Crucible (noun)

Tue, 05/09/2017 - 20:20 -- bnm

Crucible (Noun).


That Merriam-Webster, you know--

The paperback with the musty smell and the bright red circle

On the cover, a standard, commonplace to school and kirk-

States that there are

Three definitions for Cru-Ci-Ble.


The first definition to show:

‘A vessel … used for melting ... a substance that requires a high degree of heat.’

They --‘“they”--say that,

America, is the ‘great crucible,’ a melting pot of genes and cultures, no mean feat.

We’re all American.

And yet when they,


See my bright red hair, they need to separate me into a tribe; identify my immigrant roots--

“You’re Irish, right?”

False! I’m Scottish, Swedish, Norwegian, English, and Welsh;

The whitest of the white all mixed together here in the desert,

A place evolution never evolved my genes for me to be.


But I was taught it's rude not to answer someone’s question:

“Not a drop of Irish in me.”

I was also raised to be truthful, so I add the caveat:
“That I’m aware of.”


I walk away pondering why, why do we have to

Associate red hair and Irish, and separate me out;

I’m a fifth generation citizen;

I pay my taxes and vote.

I’m also a geneticist and a historian.

I wish I could tell these people, the gene for red hair that Ireland is so famous for;

It came from Norway when a group left first for Scotland and then for Ireland afar.

I’m from that part of Norway and Scotland where the people with the red hair are.  

My people with my red hair lived there long before those migrants ever brought

My ancestors’ red hair genes to Ireland in their boots.


A crucible is supposed to be something that brings things together,

But it seems that red hair,

A thick accent,

Slanted eyes,

And colored skin,

Are bright enough to have withstood the crucible fire.

They’re seperate, still pooling in that dish above a fire.


The second definition of crucible is one I know:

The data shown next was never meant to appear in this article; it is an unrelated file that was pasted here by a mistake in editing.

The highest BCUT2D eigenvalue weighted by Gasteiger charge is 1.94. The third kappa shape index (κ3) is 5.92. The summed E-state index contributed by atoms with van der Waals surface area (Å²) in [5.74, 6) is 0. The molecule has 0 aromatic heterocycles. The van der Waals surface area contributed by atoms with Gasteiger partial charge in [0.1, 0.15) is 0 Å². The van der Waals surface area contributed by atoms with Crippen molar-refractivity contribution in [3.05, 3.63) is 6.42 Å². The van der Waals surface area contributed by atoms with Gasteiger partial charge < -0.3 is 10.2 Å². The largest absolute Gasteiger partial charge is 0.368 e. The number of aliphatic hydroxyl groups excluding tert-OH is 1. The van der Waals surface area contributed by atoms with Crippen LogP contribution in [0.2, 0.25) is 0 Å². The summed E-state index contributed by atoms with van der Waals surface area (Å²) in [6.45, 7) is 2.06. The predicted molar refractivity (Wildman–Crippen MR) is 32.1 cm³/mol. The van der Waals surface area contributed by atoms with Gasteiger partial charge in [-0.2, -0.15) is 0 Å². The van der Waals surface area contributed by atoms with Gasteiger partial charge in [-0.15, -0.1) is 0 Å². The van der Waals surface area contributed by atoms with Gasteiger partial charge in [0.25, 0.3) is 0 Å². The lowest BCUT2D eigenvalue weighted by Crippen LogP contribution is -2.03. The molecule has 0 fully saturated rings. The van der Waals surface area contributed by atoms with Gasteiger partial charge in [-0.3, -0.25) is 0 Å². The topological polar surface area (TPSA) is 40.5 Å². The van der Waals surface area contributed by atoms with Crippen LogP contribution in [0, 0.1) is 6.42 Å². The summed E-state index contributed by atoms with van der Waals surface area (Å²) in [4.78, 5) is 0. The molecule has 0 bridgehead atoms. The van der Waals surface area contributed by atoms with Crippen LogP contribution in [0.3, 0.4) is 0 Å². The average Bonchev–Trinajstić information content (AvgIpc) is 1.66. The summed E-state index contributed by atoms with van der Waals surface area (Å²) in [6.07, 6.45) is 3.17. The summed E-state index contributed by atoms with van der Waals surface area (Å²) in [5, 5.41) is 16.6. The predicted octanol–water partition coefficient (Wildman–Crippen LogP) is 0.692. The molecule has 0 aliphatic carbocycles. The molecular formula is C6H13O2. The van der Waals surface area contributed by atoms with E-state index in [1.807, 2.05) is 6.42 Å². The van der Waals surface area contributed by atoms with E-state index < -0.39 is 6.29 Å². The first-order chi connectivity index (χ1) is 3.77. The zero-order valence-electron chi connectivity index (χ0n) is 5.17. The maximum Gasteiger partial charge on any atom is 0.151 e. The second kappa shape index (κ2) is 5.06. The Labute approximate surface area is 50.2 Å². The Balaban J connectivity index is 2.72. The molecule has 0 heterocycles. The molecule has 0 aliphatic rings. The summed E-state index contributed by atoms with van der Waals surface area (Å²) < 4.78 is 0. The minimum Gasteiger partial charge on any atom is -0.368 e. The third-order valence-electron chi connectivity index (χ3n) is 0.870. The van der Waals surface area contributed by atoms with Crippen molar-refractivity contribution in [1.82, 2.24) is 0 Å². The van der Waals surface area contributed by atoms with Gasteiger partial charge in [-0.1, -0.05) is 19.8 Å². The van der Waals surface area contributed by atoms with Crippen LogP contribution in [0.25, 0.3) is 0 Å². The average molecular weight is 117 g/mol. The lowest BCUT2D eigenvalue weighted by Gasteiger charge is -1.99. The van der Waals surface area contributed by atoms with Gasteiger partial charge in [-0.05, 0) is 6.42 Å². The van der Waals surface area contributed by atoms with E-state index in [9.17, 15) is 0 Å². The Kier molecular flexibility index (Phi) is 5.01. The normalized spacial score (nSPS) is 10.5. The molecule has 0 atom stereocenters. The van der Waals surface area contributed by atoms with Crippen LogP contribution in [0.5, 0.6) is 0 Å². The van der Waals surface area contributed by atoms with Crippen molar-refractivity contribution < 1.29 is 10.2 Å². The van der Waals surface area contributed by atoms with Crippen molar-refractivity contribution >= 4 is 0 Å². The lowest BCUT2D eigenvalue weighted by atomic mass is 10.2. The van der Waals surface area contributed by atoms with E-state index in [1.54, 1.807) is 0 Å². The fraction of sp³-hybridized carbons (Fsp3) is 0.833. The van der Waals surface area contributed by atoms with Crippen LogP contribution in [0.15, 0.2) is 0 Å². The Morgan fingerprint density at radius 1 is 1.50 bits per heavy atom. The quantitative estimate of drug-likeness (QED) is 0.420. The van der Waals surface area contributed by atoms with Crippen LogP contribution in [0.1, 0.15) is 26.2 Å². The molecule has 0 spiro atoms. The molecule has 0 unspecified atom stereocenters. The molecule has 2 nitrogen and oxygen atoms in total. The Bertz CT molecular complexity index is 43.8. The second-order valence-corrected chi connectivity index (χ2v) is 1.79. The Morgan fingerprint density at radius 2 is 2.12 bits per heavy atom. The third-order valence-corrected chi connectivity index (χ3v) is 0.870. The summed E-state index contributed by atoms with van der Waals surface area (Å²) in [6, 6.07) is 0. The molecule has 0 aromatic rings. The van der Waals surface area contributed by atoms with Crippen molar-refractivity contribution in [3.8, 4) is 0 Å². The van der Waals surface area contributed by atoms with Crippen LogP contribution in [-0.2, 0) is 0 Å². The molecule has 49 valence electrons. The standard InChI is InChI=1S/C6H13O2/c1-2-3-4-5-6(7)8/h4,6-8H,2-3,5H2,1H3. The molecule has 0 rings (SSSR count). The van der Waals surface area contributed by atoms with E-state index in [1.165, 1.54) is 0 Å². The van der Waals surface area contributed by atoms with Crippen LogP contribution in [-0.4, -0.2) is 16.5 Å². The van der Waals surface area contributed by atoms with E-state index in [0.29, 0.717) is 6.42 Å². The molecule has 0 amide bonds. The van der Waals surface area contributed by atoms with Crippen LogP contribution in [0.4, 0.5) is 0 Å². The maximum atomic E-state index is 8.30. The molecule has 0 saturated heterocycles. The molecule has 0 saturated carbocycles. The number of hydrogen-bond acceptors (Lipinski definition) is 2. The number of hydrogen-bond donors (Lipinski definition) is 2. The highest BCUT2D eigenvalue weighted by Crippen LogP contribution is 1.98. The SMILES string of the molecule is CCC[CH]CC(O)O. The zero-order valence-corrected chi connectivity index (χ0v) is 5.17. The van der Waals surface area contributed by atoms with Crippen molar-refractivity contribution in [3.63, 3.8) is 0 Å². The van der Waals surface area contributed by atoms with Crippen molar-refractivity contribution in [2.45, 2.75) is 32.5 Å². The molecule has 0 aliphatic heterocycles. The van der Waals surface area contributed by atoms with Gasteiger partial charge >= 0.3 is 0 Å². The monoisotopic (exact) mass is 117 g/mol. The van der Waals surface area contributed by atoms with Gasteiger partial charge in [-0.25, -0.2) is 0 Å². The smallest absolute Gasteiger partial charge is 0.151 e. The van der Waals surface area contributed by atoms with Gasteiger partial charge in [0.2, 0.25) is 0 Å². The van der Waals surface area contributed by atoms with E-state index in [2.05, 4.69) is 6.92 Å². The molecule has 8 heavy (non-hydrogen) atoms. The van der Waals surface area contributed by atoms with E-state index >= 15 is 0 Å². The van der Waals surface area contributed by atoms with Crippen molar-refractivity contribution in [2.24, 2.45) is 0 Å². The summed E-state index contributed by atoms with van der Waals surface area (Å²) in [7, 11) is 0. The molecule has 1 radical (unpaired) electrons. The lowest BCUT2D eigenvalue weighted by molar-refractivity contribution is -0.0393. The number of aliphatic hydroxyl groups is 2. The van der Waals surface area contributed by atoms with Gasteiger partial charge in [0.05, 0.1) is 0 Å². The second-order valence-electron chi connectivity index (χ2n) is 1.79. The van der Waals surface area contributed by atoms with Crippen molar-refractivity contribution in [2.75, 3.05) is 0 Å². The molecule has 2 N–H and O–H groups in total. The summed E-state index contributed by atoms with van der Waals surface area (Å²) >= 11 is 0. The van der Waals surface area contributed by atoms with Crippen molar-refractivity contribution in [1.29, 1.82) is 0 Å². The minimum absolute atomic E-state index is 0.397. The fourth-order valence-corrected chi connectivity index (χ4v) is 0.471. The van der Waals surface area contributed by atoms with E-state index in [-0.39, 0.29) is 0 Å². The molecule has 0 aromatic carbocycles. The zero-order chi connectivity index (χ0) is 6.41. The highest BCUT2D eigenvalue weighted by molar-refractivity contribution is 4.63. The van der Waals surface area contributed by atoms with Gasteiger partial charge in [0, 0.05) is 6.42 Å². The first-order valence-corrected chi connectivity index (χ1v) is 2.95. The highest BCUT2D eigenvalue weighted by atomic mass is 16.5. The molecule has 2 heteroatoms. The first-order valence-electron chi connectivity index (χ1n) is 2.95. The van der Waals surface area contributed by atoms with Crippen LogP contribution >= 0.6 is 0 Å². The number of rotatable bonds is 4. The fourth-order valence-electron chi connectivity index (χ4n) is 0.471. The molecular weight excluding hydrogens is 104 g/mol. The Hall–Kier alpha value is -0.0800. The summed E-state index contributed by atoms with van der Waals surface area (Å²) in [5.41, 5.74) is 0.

“A severe test.”


My great-great-great grandfather was white.  Not only was he white,

He was the right kind of white--

A smooth unblemished cream color,

A mouth that spoke English words,

A masculine body that could perform labor,

A poet trained,

You know the rest.

Well my grandfather at least,

Looked like the right kind of white;

His God was the same God as his neighbor’s and his Queen’s;

Only he worshipped their God under the wrong steeple.

And so he went to the promised land to put up his own lean,

Where ‘The star-spangled banner yet wave/O’er the land of the free and the home of the brave,’

Bidding goodbye to his native land:

“Farewell, my countrymen a’. . .

To auld Scotia’s land;

And her glory is faded awa’;

For the darkness of night,

O’er the homes of the brave . . .

For the terror of night,

Gives the tyrant his right . . .”1

And Lady Liberty welcomed him with smiles, embracing him in her arms tight,

While turning her back on his fellow immigrants with complexions too dark,

Dresses too strange, and miasma lingering on their barked breaths.

She kept him in her embrace until she found his steeple,

He worshiped her God in the wrong site.


Welcome to America.

Welcome the tired, the poor, the huddled masses yearning to be free.

Welcome to America.

Welcome the crucible, welcome the fire burning to higher a degree.


The third definition of crucible raised my brow:

“A place or situation in which concentrated forces

interact to cause or influence change or development.”


Here in their huddled masses, standing on the land of religious freedom,

My ancestors entered their crucible.

They were chased out of their homes, until they found their desert refuge,

A place for them to develop and change.